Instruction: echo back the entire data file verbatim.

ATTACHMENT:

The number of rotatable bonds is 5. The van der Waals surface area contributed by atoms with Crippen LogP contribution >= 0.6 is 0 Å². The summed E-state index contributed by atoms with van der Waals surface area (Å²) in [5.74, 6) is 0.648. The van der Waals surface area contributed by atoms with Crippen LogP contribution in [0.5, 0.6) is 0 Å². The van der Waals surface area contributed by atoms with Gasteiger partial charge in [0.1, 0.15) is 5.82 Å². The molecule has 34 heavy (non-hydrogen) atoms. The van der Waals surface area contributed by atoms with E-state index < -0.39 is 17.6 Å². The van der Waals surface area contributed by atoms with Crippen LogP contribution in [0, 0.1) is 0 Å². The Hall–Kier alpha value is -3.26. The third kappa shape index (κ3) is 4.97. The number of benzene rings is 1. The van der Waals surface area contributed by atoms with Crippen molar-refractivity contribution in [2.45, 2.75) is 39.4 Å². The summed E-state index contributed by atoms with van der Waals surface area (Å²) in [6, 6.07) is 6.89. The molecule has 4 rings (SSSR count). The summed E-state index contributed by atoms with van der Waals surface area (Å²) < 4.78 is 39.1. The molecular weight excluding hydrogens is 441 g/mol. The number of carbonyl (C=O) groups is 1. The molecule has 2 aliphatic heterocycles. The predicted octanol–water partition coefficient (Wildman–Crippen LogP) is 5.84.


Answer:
The number of rotatable bonds is 5. The van der Waals surface area contributed by atoms with Crippen LogP contribution >= 0.6 is 0 Å². The summed E-state index contributed by atoms with van der Waals surface area (Å²) in [5.74, 6) is 0.648. The van der Waals surface area contributed by atoms with Crippen LogP contribution in [0.5, 0.6) is 0 Å². The van der Waals surface area contributed by atoms with Gasteiger partial charge in [0.1, 0.15) is 5.82 Å². The molecule has 34 heavy (non-hydrogen) atoms. The van der Waals surface area contributed by atoms with E-state index < -0.39 is 17.6 Å². The van der Waals surface area contributed by atoms with Crippen LogP contribution in [0, 0.1) is 0 Å². The Hall–Kier alpha value is -3.26. The third kappa shape index (κ3) is 4.97. The number of benzene rings is 1. The van der Waals surface area contributed by atoms with Crippen molar-refractivity contribution in [2.45, 2.75) is 39.4 Å². The summed E-state index contributed by atoms with van der Waals surface area (Å²) in [6, 6.07) is 6.89. The molecule has 4 rings (SSSR count). The summed E-state index contributed by atoms with van der Waals surface area (Å²) < 4.78 is 39.1. The molecular weight excluding hydrogens is 441 g/mol. The number of carbonyl (C=O) groups is 1. The molecule has 2 aliphatic heterocycles. The predicted octanol–water partition coefficient (Wildman–Crippen LogP) is 5.84.